Some rows of chairs were arranged, and Vidor could just barely afford twenty extras in costume. Now for the establishing shot.

Vidor had obtained a large photograph of La Scala. He wondered how much movement he would need to get into it for us to believe it was a live action shot. He sent it to Technicolor in London who were known for doing good special effects and asked them to turn it into a large painting. Then he asked them to affix little pieces of light silver foil to the images of figures in the audience, and position an electric fan where it would cause the foil to move. He advised them that they could obtain suitable foil from Selfridges in Oxford Street, who sold Wrigley’s Doublemint Gum.

The effect Vidor was hoping for was a suggestion of a dozen or so fans flickering in the audience. I don’t quite read it that way — probably the foil should have been tissue paper — but the trick is nevertheless a complete success — we read the opera house as a live action shot populated with real, full-sized three-dimensional people.

The establishing shot is at 1:27:27 in the Youtube video above, and Gassman’s reverse angle starts at 1:28:53.

WAR AND PEACE stars Eliza Dolittle (2) and her real-life husband, Stephen Orlac; with Tom Joad; Brancaleone da Norcia; Chief Insp. Charles Dreyfus; Colonel Stok; Amanda Beatrice Cross; The Stranger (from Venus); Mr. Lundle; Fräulein Schneider; Alfred Dolittle (1); Lola-Lola (2); Sherlock Holmes (1984-94) and his best friend, Sherlock Homes (1970); William Mossop; and the voice of Colossus.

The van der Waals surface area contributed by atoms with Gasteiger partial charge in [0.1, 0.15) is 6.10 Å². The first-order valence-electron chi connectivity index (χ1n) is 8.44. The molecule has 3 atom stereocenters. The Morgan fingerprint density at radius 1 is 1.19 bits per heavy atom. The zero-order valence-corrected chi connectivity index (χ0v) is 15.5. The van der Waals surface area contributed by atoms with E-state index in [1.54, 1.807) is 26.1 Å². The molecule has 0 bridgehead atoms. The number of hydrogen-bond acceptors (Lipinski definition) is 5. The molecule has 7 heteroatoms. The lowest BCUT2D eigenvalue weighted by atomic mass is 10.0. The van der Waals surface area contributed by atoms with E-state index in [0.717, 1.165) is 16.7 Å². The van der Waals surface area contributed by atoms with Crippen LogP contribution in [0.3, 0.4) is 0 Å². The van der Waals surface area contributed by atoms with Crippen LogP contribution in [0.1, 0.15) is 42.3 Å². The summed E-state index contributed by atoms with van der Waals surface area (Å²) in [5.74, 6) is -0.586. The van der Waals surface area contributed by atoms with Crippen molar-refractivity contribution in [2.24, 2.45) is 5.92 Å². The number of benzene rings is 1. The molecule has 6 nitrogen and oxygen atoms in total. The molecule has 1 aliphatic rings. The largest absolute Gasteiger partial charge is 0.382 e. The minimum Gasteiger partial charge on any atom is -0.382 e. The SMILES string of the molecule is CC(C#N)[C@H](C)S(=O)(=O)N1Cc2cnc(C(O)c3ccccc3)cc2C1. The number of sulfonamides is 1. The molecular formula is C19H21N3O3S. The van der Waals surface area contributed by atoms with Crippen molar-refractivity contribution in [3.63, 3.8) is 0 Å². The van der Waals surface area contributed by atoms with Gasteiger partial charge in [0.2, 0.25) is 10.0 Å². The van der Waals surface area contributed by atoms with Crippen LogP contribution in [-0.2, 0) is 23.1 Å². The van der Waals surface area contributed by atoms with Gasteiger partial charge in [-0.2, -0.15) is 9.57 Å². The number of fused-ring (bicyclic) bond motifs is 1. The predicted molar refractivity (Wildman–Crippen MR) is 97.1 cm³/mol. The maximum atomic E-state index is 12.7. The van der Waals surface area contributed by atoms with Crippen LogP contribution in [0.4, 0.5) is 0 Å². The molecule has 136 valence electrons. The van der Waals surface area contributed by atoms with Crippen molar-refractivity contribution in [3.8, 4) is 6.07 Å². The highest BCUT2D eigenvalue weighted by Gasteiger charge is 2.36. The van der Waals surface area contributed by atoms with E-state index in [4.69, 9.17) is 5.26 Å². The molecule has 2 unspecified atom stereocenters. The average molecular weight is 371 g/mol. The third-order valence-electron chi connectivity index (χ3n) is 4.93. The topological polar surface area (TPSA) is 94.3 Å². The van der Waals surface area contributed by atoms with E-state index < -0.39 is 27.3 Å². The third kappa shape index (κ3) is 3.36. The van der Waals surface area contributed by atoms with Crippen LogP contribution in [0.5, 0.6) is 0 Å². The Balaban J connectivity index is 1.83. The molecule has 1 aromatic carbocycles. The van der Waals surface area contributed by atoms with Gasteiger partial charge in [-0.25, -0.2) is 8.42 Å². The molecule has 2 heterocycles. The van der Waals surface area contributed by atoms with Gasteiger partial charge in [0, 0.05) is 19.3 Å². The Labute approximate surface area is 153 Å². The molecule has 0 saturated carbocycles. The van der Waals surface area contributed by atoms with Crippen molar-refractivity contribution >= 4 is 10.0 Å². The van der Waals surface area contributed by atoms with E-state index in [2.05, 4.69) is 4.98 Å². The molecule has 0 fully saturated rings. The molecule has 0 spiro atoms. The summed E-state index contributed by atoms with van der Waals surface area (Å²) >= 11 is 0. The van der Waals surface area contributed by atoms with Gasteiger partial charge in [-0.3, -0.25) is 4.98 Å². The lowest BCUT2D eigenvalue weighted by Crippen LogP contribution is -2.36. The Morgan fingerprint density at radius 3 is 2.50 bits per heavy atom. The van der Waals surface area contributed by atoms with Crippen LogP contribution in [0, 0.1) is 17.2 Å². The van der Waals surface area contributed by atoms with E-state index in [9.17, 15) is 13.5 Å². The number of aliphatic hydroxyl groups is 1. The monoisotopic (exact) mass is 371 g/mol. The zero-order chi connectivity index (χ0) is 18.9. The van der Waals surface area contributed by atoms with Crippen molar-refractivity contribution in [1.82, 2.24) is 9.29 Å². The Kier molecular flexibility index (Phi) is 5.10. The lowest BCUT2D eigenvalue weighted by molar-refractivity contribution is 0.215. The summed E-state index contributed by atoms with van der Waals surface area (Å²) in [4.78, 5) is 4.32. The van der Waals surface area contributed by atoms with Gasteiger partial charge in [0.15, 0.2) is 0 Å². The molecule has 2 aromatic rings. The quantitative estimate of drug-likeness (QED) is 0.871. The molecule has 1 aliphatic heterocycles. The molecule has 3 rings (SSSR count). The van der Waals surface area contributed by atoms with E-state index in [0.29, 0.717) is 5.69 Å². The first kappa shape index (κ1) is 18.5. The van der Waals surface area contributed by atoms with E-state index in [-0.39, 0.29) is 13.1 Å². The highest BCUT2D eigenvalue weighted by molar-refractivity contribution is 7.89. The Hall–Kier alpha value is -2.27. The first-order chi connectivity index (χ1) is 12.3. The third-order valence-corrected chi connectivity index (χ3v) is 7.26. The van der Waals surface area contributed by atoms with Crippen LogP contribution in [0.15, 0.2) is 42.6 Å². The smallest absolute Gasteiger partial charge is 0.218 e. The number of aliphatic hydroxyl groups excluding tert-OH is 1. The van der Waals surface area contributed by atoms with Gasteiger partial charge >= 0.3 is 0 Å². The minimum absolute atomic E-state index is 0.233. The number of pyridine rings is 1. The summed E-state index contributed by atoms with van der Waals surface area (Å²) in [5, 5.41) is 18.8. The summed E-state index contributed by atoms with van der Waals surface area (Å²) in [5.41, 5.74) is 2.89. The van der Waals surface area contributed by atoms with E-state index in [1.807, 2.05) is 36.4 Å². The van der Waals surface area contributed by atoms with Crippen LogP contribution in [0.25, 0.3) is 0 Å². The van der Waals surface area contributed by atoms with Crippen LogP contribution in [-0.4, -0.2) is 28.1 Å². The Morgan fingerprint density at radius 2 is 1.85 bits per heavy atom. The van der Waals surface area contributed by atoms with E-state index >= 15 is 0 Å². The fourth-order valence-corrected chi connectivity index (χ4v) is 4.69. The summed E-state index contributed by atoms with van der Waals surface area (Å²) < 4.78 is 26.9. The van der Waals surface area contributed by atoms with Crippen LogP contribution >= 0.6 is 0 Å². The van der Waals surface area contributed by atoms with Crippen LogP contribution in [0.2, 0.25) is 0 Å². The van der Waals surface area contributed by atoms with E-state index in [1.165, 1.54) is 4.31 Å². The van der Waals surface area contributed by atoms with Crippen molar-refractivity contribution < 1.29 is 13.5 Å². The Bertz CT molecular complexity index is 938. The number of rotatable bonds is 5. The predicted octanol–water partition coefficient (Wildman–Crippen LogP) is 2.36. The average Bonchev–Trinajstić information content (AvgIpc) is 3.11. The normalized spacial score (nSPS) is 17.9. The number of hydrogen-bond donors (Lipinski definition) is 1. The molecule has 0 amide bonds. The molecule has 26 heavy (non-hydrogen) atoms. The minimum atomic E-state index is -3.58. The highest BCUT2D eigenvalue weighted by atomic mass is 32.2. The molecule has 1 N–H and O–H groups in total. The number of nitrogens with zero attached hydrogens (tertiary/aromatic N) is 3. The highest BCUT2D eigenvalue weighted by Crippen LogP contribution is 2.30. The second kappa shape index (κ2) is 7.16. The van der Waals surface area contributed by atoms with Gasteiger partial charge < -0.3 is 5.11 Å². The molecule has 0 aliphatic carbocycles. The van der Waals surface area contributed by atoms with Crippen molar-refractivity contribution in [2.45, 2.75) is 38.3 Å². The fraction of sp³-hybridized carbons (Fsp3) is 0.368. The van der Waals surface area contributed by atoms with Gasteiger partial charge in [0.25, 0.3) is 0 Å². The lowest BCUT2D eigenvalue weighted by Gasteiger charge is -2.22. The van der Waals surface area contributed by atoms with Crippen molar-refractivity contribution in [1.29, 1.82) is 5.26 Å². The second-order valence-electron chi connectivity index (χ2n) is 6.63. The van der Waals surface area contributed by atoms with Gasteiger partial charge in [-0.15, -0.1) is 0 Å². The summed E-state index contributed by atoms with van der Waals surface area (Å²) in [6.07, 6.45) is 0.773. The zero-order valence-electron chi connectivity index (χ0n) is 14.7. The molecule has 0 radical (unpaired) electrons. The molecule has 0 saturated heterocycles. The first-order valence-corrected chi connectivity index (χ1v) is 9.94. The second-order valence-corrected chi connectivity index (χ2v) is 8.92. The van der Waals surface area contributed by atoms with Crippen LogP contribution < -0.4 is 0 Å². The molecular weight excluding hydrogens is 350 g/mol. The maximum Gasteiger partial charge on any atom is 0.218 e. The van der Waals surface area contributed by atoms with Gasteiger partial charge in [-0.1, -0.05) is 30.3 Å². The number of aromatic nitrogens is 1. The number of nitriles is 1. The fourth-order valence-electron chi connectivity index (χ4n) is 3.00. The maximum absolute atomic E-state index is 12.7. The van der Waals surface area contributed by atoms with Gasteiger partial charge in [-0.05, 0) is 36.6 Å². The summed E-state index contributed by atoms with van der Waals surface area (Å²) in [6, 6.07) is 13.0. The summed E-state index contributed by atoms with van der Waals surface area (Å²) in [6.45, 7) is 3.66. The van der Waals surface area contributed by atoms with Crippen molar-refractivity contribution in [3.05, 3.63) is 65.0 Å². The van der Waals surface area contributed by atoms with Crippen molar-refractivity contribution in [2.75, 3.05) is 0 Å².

Living in it

Posted in FILM with tags , , , , , , , , , , , on October 17, 2016 by dcairns

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The GFT was a building site on Thursday — on Sunday it was almost pristine, with improved carpets, lighting, curtain, and whatnot (you can’t have a cinema without good whatnot). I had nipped through by coach to see ROBIN AND MARIAN, adding it to the very short list of Richard Lester films I have actually seen on the big screen. This was a 35mm projection, which had the positive effect of eliminating all ads and trailers — they don’t make ’em on film anymore, and who wants to switch projectors mid-show?